Institutionalism is a controversy in the brotherhood today simply because brethren have taken different positions as to whether or not the church may scripturally work through other existing or created institutions. One of the greatest dangers in any controversy is the tendency to become impatient and bitter with those differing with us. There is added confusion to the discussion when terms are not properly defined and delimited as to precise usage, as "organization," "institutional," "scriptural," etc. (One man argued with me that I was working through another "organization" in getting out the bulletin, as the typewriter is an "organization!") Certainly one short article could not fully discuss the various phases of this serious question, but perhaps a part of it can be profitably explored.
Webster defines "institutional" to mean: "Highly organized so as to include various charitable, educational, and other activities." Remedial institutions include hospitals, jails' old people's homes, orphanages, etc. By "institutionalization" of the church I simply mean "the building up of plurality patterns" through which the church functions. (Dict. of Soc.) An "institutional church," then, is a church that features social, cultural, and recreational activities, and works through a number of institutions in accomplishing this. To boil it down, the issue today is May a congregation scripturally contribute to, or work through, other institutions in doing the work God has given her?
Saying I oppose institutions is not true: that does not face the issue. Saying I hate orphans is not true: that does not face the issue. Saying I am disinterested in the old, the feeble, the afflicted is not true: this does not face the issue. Saying I do not believe in educating children under Christian teachers is not true: this does not face the issue. Saying I am not interested in lost souls, that I am "anti-missionary," is not true: this, too, fails to face up to the issue!
But those who disagree with me in this controversy have stated that the Lord said in the generic we are to "visit the sick" and the building of a clinic or hospital is but one means, one method, of doing it-that there are indeed other methods of visiting the sick and the afflicted, but that no one method should be bound upon as a specific, and none of the many methods open to us should be forbidden. Sounds logical and good, doesn't it? Are you ready to build, or support from the church treasury, a hospital as one "method" of visiting the sick and relieving the afflicted? Why not? If a hospital is but a "method" who could scripturally object? God did not tell us how to visit the sick; He did not bind the method. Now, brother, if you will think this argumentation through and detect its fallacy, and then be honest and sincere in applying it to caring for widows, orphans, and to preaching the gospel to the lost, you will be on your way in avoiding the institutional quagmire that has swallowed so many well-meaning brethren in so many different generations. This is the same old threadbare argument used in 1849 in establishing the American Christian Missionary Society in Cincinnati, Ohio-"the Missionary Society is only a method; God said to teach but He didn't say how to teach, so we cannot bind one certain way, nor forbid others to use any method they might select."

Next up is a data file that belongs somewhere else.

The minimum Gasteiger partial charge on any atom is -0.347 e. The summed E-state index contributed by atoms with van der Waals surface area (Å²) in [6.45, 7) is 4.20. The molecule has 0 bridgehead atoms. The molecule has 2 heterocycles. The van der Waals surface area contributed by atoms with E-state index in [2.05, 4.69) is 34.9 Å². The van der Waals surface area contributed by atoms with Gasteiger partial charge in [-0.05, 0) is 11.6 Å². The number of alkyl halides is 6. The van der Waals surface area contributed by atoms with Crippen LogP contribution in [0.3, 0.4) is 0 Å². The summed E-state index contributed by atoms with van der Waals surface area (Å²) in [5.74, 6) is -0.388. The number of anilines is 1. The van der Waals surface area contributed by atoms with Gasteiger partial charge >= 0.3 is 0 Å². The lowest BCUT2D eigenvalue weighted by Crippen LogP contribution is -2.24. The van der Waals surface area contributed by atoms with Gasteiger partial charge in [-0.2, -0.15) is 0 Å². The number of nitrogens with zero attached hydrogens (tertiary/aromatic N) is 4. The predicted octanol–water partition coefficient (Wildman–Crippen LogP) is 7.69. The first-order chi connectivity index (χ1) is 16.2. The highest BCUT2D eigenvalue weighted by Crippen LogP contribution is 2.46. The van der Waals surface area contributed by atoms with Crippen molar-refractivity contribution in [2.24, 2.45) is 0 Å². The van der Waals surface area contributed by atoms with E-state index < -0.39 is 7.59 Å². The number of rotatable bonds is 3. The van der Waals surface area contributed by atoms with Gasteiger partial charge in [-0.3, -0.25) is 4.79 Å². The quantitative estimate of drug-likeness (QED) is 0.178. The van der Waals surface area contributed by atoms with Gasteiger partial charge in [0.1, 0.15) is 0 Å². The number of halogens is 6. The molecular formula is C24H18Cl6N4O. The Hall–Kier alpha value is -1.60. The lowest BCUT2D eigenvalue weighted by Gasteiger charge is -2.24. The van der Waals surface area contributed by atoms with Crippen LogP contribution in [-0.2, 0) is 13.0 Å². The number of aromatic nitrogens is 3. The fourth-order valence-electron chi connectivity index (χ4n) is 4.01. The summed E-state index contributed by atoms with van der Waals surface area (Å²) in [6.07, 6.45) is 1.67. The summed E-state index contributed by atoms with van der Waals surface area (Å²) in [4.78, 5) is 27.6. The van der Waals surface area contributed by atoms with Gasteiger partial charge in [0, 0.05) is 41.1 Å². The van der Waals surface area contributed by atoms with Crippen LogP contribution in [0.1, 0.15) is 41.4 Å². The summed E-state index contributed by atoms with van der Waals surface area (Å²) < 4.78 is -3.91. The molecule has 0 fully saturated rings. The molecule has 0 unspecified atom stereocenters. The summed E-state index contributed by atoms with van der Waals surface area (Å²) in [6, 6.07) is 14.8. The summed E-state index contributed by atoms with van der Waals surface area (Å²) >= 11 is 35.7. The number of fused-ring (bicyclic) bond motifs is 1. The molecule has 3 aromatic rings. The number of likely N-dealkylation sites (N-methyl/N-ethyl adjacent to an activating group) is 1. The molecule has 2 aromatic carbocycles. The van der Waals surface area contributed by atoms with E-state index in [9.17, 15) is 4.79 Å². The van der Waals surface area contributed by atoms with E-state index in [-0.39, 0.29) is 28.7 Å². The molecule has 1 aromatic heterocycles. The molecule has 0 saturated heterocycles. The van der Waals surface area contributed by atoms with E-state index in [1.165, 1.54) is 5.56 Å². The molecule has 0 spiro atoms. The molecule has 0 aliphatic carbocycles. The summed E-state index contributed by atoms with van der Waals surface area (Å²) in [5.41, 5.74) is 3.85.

Of course you see the fallacy here is in the misuse of the word "method." The Missionary Society is not a method, but an association organized to accomplish particular aims, and which will determine what methods (procedures, course of action) it will employ. A congregation contributing funds to the A.C.M.S. was not selecting a method of doing mission work, but selecting and supporting an institution other than the church to employ methods of doing it.